Scrub Typhus surfaces in India | Odisha: 7 killed, 180 infected Shimla: 9 killed, 295 infected

By A O News Service

ITANAGAR, Sept 17: The COVID-19 pandemic surfaced from Huan Sea Food Market in Wuhan, capital of related of Hubei province and first reported to the local Govt on 27.12.19 and published on 31.12.19. The  outbreak of the coronavirus disease in China was declared a global pandemic byt WHO on 11.03.20.The  COVID19 had infected 7,70,563,467 and killed 6,957,216 globally, including 44,997,710 in India and over 20,000 in Odisha till 06.09.23 though total 13,501,166,968 does of vaccines were  administered.

However, another infectious disease – Scrub Typhus –has surfaced in India killing people in Odisha and Himachal Pradesh capital Shimla that has sent an alert in both states. Scrub Typhus, a highly infectious disease, has been causing unexpected deaths in some parts of India. Officials said that at least seven people have died and in Odisha and nine succumbed to the infection in Shimla.

A Bhubaneswar adds:  11 more people were found scrub typhus positive in Sundargarh district on Sunday, taking the total number of such cases in the district to 180, chief district medical officer Dr. Kanhucharan Nayak said.

Of the 180 infected people, 10 patients are from outside Odisha and nine are from other districts, he said, adding total 59 samples were sent for testing, of which 11 were detected positive for scrub typhus.

According to Odisha’s Bargarh chief district medical and public health officer Dr Sadhu Charan Das two cases were reported from Sohela block, while one each from Attabira, Bheden and Barpali blocks.

Scrub typhus infection spreads through bites of infected chiggers (larval mites). If fever continues for a period of four or five days, one should go for the test which is available free of cost, he said. The test for scrub typhus is being done at Rourkela Govt Hospital and the Sundargarh district health centre. The health department is deploying accredited social health activists (ASHA) and auxiliary nurse and midwife volunteers to spread awareness about the disease.

So far, seven people have died due to the disease in Odisha, including six deaths in Bargarh district while one person has succumbed to the infection in Sundargarh. Meanwhile, the health department sent a three-member medical team from Veer Surendra Sai Institute of Medical Sciences and Research (VIMSAR), Burla to Bargarh on Saturday to monitor the situation and suggest steps to control it. Currently, there are 11 active cases in Bargarh district, officials said. People, who frequently visit farmland or forests, are vulnerable to the infection.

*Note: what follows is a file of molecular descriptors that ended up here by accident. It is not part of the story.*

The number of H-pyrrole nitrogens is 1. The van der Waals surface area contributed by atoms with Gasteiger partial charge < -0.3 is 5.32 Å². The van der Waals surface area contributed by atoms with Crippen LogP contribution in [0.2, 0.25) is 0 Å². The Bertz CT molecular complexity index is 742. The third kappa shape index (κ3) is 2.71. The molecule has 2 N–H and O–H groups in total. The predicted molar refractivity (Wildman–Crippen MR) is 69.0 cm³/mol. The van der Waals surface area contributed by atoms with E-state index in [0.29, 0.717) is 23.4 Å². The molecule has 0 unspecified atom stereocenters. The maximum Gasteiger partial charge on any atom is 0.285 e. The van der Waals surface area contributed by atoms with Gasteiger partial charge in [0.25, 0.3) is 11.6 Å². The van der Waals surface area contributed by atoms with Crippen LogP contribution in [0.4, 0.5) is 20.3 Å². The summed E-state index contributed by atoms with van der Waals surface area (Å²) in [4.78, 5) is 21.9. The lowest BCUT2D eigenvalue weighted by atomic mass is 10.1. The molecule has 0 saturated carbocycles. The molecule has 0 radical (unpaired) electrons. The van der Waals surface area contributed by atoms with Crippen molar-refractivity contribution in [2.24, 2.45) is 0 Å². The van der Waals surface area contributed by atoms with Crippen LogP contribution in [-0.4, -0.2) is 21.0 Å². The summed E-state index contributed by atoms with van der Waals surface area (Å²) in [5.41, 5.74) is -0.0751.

Meanwhile, in Shimla, Indira Gandhi Medical College and Hospital (IGMC) hospital has been witnessing a substantial influx of patients displaying symptoms of the deadly infection. According to officials, a total of 295 cases of the infection have been confirmed in the district.

What is Scrub Typhus? 1) Scrub typhus is an infectious disease caused by a bacteria known as Orientia tsutsugamushi. The infection spreads to people through the bite of a mite – which is mostly seen in grass, bushes, and on the bodies of animals such as rats, rabbits, mice, and squirrels; 2)The symptoms of the infection include – high fever, chills, severe headache, dry cough, body aches, muscle pain, a dark scab-like wound at the site of the chigger bite, enlarged lymph node, red spots or rashes on the body, red eyes, confusion, coma, gastrointestinal symptoms, liver and spleen enlargement, and meningitis; 3) According to experts, the symptoms start around 10 days after getting infected. If the disease is left untreated, it could cause multiple organ failure, a life-threatening complication; 4) People engaged in gardening and outdoor activities are at high risk of the infection, 5) One can prevent getting infected by – focusing on rodent control, cleanliness, and maintaining hygiene; being cautious while handling pets, applying mite repellents to exposed skin, and regular cleaning of surroundings including removal of shrubs and low vegetation. (With agency inputs)

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